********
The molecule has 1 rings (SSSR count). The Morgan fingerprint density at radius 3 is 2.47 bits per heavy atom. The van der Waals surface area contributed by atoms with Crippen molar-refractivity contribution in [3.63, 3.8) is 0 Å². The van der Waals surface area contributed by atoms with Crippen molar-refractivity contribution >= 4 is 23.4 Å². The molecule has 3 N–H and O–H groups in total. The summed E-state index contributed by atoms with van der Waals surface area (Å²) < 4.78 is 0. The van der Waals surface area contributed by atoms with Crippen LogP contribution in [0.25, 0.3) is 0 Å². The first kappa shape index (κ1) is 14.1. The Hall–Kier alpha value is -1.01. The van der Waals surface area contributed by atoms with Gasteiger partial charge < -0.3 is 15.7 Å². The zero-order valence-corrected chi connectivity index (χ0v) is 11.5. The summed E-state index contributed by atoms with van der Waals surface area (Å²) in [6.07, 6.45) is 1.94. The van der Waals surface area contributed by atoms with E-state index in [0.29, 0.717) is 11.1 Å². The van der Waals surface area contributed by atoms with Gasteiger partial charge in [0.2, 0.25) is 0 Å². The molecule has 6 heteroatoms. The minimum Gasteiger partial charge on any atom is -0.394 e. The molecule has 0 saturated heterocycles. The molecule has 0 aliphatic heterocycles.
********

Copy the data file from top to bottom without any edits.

The molecule has 1 rings (SSSR count). The Morgan fingerprint density at radius 3 is 2.47 bits per heavy atom. The van der Waals surface area contributed by atoms with Crippen molar-refractivity contribution in [3.63, 3.8) is 0 Å². The van der Waals surface area contributed by atoms with Crippen molar-refractivity contribution >= 4 is 23.4 Å². The molecule has 3 N–H and O–H groups in total. The summed E-state index contributed by atoms with van der Waals surface area (Å²) < 4.78 is 0. The van der Waals surface area contributed by atoms with Crippen LogP contribution in [0.25, 0.3) is 0 Å². The first kappa shape index (κ1) is 14.1. The Hall–Kier alpha value is -1.01. The van der Waals surface area contributed by atoms with Gasteiger partial charge < -0.3 is 15.7 Å². The zero-order valence-corrected chi connectivity index (χ0v) is 11.5. The summed E-state index contributed by atoms with van der Waals surface area (Å²) in [6.07, 6.45) is 1.94. The van der Waals surface area contributed by atoms with E-state index in [0.29, 0.717) is 11.1 Å². The van der Waals surface area contributed by atoms with Gasteiger partial charge in [0.2, 0.25) is 0 Å². The molecule has 6 heteroatoms. The minimum Gasteiger partial charge on any atom is -0.394 e. The molecule has 0 saturated heterocycles. The molecule has 0 aliphatic heterocycles.